Posted on August 26, 2013 AT 01:00pm
Once in a great while, an anime series will come around that splits my opinions into two sides. On the left are my thoughts from a creative standpoint, and to the right are the opinions from a moralistic perception. Yet as of this writing, both sides are still duking it out with one another regarding my complete and total critical judgement. What series has left my brain to act this way, you ask? The answer, my friend, is Nico Tanigawa’s twisted comedy WataMote – No Matter How I Look at It, It’s You Guys’ Fault I’m Not Popular!
The series follows Tomoko Kuroki (Izumi Kitta), a deranged high school girl who definitely falls in the “talks the talk, but never walks the walk” category. She speaks with high confidence as she does her best to become popular with others. Unfortunately she’s perverted, creepy, and looks like the little sister of Ju-On. Her grim outlook on life, too, gets in the way, as she bad mouths just about every single one of her classmates as they do the fun things she secret wants to do.
This is where my first roadblock appears. Tomoko isn’t that likable as a character, rather her reason for existence is that she be ridiculed by her peers, especially her brother Tomoki (Yuichi Nakamura) who has to deal with her crazy shenanigans on a daily basis. On the more creative side having a character like Tomoko is a bit of a nice change of pace, as her mentality can be compared to the title character of Yamada’s First Time (AKA B-Gata H-Kei). Viewers are supposed to laugh at her, rather than with her, which sometimes we need a character like that in a series. However from a moralistic viewpoint you have to feel bad for her, as there are plenty of students in real-life that are probably going through the same thing she is.
WataMote takes Tomoko and places her in situations that can range from the humorous to the creepy. Some of the more humorous moments include her reuniting with a middle school pal who now looks prettier than before, attempting to catch her brother’s cold, and going to see a fireworks show, only to see another sort of “fireworks” that’s very NSFW. One of the funniest moments involves Tomoko buying a BL video game, and winning a specific object in a raffle that would result in freaked-out leers from on-lookers.
It’s when WataMote treads into a far creepier territory where both sides of my brain battles it out with one another. In the first part of Episode 4 Tomoko becomes jealous of a couple classmates who talk about being sexually harassed on a train, with our anti-protagonist wishing she’d be treated that way. Soon she finds herself on the railway, where she thinks she got her wish. It’s a moment like this that makes me question the original source material. I seriously doubt that in today’s society that there are women out there, of both right and wrong state of mind, that would wish to be put in a situation like that. It’s demented, disturbing, and not the slightest bit funny.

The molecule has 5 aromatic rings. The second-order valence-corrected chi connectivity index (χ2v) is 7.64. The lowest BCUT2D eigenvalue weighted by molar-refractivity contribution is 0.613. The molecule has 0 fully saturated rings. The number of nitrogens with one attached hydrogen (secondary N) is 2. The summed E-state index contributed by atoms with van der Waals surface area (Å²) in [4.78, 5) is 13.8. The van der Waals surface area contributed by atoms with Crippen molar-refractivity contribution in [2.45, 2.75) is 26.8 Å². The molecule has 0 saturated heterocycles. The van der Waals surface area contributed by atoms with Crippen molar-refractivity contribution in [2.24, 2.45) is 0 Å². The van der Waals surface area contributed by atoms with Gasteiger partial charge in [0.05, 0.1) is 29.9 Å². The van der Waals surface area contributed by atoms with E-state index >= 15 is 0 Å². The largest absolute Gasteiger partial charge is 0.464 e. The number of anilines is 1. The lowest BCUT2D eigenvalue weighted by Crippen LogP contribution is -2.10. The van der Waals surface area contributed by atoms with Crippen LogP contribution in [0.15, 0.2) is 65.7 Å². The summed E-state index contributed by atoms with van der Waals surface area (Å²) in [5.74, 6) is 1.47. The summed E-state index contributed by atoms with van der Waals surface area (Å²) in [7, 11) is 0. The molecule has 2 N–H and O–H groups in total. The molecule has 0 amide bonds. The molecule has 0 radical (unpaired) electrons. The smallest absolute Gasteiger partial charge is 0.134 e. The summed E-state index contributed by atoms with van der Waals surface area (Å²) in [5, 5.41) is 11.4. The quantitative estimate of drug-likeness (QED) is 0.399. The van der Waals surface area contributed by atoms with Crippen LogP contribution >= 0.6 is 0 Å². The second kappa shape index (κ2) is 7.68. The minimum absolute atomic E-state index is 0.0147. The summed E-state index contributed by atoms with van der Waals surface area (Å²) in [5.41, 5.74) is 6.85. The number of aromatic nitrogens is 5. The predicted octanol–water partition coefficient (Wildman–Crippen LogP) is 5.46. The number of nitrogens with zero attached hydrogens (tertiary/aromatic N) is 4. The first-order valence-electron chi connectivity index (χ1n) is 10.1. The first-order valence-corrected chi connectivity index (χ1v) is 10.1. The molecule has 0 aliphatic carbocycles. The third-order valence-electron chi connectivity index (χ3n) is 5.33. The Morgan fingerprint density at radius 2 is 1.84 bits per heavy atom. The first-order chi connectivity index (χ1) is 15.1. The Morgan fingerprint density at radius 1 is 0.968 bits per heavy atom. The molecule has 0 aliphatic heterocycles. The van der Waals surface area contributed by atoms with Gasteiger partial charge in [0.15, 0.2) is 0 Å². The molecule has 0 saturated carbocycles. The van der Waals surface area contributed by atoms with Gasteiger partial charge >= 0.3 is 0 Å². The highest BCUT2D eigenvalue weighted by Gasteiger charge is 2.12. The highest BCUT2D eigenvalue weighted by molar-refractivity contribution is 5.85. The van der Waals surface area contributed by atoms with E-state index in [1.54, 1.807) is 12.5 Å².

Even though this sort of moment only has appeared a couple times in WataMote, it takes the more funnier scenarios that has happened beforehand and makes them null and void. While I did laugh plenty of times after these scenarios happened, I still was thinking back to them and wondering, Why would they have written something like that? It hasn’t stopped me from watching the show entirely, but I fear that another disturbing situation probably will force me to turn it off once and for all.
Animation-wise the show looks pretty good, with the characters’ creepy appearances working well with some of the actions happening on-screen. Silver Link did an amazing job with the Baka & Test series, so it’s nice to still see some of that quality of work being put into WataMote. Kitta does a standout job with playing Tomoko, capturing the personality of a creep who wishes to be popular. I also have to give props to Sadesper Record for a good (but not great) score that fits well with every scenario that’s put to ink. It’s also nice to hear a great death-metal theme song performed by Konomi Suzuki and Kiba of Akiba, which has something of a Maximum the Hormone vibe to it.
The final battle that both sides of my brain are still having revolves around who this show is made for. It’s not for everyone, but I can’t just say that it’s for anyone who likes dark comedies. There’s a rhyme and reason behind just about everyone’s woes in that genre, but nowhere can I find one for Tomoko. This realization makes me sad because WataMote has an audience in mind, but unfortunately it’s not clear which demographic that is.
In the end, after a long deliberation, I have to give WataMote some credit for at least being different and trying not to be another generic anime comedy. That being said this is an anime that if you decide to view, I request that you watch at your own risk. You may be entertained, but the more discomforting parts of the show may linger more in your mind than you wish they’d be.
Voice actors/actresses: 8/10
Final Grade: 6.5/10
WataMote can be viewed on Crunchyroll.
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